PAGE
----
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 Post subject: Shotshell Primer Differences
PostPosted: Sun Jun 21, 2020 12:33 pm 
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Joined: Thu Jun 14, 2018 9:14 am
Posts: 13
Why? Why are they not interchangeable?

I have Federal 209A, Rem 97* and Win209 on the shelf. Trying to find some combination of components that will allow me to use each of them becomes a three dimensional matrix of epic proportion.

Metallic cartridge primers are interchangeable within a given classification why aren't shotshell primers? Is there a valid reason than standardization never occurred?

Inquiring minds want to know.




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 Post subject: Re: Shotshell Primer Differences
PostPosted: Sun Jun 21, 2020 12:54 pm 
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Joined: Thu Jan 10, 2013 10:25 am
Posts: 4563
Location: Annapolis, MD
The 209 size has been the standard for many years. That Rem 97* might be different. The European 209-sized primers a a bit larger in diameter than the US primers and will stretch the primer pockets of the US-made hulls. But, I believe the differences you are referring to are in what some call "hottness." There is no standard for this dimension and a given primer might behave differently with a different powder. With the exception of the 97* primer, you should be able to find loads that allow you to use all of your primers. The loads will perform differently with the different primers.

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 Post subject: Re: Shotshell Primer Differences
PostPosted: Sun Jun 21, 2020 1:20 pm 
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Joined: Tue May 03, 2011 1:25 pm
Posts: 208
There are big differences with the Federal 209A because it usually produces higher pressures in a given load than do the Win 209 or Remington 97 or 209P primers.

Why? Because some loads and powders just need a hotter primer. (Somewhat like a magnum primer used in centerfire reloading.)

So, consult good loading data and start your shotshell loading career by following the "No Substitutions of any components" guidelines until you have some experience with how important that rule is to your particular type of loading. Shotshell loading is not as "easy going" as metallic, because pressure signs don't show up as reliably in shotshells.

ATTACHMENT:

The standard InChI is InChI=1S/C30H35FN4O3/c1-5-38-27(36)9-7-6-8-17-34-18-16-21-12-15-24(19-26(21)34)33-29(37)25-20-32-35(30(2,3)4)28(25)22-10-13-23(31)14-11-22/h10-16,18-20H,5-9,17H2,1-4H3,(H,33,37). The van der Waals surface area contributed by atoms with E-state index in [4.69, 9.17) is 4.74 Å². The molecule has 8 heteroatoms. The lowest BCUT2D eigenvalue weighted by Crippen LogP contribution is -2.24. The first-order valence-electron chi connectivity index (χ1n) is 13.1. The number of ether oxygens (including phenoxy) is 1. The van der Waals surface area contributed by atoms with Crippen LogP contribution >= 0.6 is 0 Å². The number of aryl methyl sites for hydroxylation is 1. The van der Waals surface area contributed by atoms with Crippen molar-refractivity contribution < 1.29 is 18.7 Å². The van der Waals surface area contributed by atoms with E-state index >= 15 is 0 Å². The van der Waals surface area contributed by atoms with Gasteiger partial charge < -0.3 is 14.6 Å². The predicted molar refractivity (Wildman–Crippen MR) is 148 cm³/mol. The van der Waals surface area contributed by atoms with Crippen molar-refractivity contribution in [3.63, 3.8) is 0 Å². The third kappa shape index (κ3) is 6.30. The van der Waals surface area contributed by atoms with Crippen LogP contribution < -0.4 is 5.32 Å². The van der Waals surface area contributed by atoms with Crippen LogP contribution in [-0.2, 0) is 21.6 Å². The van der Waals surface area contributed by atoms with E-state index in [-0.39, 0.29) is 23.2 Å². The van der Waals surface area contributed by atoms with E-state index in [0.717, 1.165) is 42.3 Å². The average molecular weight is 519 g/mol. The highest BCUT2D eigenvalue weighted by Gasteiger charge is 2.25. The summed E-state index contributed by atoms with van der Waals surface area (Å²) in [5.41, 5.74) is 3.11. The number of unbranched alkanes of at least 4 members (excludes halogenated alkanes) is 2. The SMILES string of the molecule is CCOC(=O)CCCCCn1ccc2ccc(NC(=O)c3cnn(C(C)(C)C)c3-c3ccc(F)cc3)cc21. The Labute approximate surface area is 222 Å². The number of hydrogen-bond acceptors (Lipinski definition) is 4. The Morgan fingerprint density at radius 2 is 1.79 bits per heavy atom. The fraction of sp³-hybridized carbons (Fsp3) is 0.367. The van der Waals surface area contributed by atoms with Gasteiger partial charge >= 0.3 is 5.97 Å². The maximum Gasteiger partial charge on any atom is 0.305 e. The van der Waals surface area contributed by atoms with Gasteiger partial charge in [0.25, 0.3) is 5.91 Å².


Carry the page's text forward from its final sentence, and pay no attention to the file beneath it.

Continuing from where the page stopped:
Good luck, garrisonjoe


Last edited by garrisonjoe on Mon Jun 22, 2020 12:46 pm, edited 1 time in total.

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 Post subject: Re: Shotshell Primer Differences
PostPosted: Sun Jun 21, 2020 1:36 pm 
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Joined: Fri Jun 12, 2020 10:50 am
Posts: 18
I ran the recipes for AAHS shells using 20/28 or universal powder. In both 12 and 28 gauge. 3/4, 1 and 1 1/8oz

I combined all the data from alliant and hogdon into a spreadsheet.

Normalized the data for primers, wads and hulls as they were not formatted the same.

Added a column for gauge and then filter based on what I have or can find locally.

Plan to add bushings column as well, once I have more than two and have checked the grains with a scale.



Sent from my HD1905 using Tapatalk


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 Post subject: Re: Shotshell Primer Differences
PostPosted: Sun Jun 21, 2020 1:41 pm 
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Location: Annapolis, MD
Maybe the Fed primer is hotter because Fed determined the marginal cost of making its primer hotter was more than offset by the cost savings they enjoy by being able to put a bit less powder in their factory loads.

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Ceteris paribus, of course.


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 Post subject: Re: Shotshell Primer Differences
PostPosted: Sun Jun 21, 2020 2:40 pm 
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Joined: Thu Jun 14, 2018 9:14 am
Posts: 13
I fully understand that there are differences that must be taken into consideration.

I've been reloading shotshells for decades. I just never understood how the industry didn't come to an agreement on primer specifications so that any primer is suitable for a particular combination of components.


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 Post subject: Re: Shotshell Primer Differences
PostPosted: Sun Jun 21, 2020 2:52 pm 
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Joined: Thu Mar 05, 2009 10:56 pm
Posts: 7206
Location: Central CT
Centerfire primers are no different than Shotshell primers they are not all the same nor do you want them to be.

For 12 gauge shotshell target loads, in most cases, there is very little difference in internal or external ballistics when using a different primer. However as the relative guickness of the powder slows down, the difference for which primer you use/need is very important.